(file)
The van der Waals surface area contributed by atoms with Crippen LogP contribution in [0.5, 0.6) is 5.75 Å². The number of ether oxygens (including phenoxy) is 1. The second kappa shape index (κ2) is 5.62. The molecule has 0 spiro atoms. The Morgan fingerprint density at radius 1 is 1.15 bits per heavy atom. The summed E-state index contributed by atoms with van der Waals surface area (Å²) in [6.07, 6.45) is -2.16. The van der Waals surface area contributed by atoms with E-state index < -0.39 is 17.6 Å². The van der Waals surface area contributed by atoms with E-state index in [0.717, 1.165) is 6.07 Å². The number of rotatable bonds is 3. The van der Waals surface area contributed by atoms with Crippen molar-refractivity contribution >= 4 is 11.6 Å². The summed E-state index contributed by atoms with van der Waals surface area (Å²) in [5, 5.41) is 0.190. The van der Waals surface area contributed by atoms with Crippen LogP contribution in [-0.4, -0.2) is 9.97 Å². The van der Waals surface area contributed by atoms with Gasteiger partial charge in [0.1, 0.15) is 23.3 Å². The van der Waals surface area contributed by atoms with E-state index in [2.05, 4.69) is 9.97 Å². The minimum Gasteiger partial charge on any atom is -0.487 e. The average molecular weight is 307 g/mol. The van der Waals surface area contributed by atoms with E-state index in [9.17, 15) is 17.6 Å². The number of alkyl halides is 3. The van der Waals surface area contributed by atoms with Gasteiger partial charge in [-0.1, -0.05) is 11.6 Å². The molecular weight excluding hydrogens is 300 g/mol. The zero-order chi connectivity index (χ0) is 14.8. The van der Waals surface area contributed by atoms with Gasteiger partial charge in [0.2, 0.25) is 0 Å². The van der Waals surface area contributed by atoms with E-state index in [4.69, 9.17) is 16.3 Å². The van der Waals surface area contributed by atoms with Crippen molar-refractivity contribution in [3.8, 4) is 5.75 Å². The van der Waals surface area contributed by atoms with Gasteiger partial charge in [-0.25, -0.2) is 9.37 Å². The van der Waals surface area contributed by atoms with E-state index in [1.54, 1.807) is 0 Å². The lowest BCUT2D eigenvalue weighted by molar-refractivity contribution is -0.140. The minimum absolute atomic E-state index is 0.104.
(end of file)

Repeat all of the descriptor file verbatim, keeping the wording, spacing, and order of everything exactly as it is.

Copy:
The van der Waals surface area contributed by atoms with Crippen LogP contribution in [0.5, 0.6) is 5.75 Å². The number of ether oxygens (including phenoxy) is 1. The second kappa shape index (κ2) is 5.62. The molecule has 0 spiro atoms. The Morgan fingerprint density at radius 1 is 1.15 bits per heavy atom. The summed E-state index contributed by atoms with van der Waals surface area (Å²) in [6.07, 6.45) is -2.16. The van der Waals surface area contributed by atoms with E-state index < -0.39 is 17.6 Å². The van der Waals surface area contributed by atoms with E-state index in [0.717, 1.165) is 6.07 Å². The number of rotatable bonds is 3. The van der Waals surface area contributed by atoms with Crippen molar-refractivity contribution >= 4 is 11.6 Å². The summed E-state index contributed by atoms with van der Waals surface area (Å²) in [5, 5.41) is 0.190. The van der Waals surface area contributed by atoms with Crippen LogP contribution in [-0.4, -0.2) is 9.97 Å². The van der Waals surface area contributed by atoms with Gasteiger partial charge in [0.1, 0.15) is 23.3 Å². The van der Waals surface area contributed by atoms with E-state index in [2.05, 4.69) is 9.97 Å². The minimum Gasteiger partial charge on any atom is -0.487 e. The average molecular weight is 307 g/mol. The van der Waals surface area contributed by atoms with E-state index in [9.17, 15) is 17.6 Å². The number of alkyl halides is 3. The van der Waals surface area contributed by atoms with Gasteiger partial charge in [-0.1, -0.05) is 11.6 Å². The molecular weight excluding hydrogens is 300 g/mol. The zero-order chi connectivity index (χ0) is 14.8. The van der Waals surface area contributed by atoms with Gasteiger partial charge in [0.2, 0.25) is 0 Å². The van der Waals surface area contributed by atoms with E-state index in [4.69, 9.17) is 16.3 Å². The van der Waals surface area contributed by atoms with Crippen molar-refractivity contribution in [3.8, 4) is 5.75 Å². The van der Waals surface area contributed by atoms with Gasteiger partial charge in [-0.25, -0.2) is 9.37 Å². The van der Waals surface area contributed by atoms with E-state index in [1.54, 1.807) is 0 Å². The lowest BCUT2D eigenvalue weighted by molar-refractivity contribution is -0.140. The minimum absolute atomic E-state index is 0.104.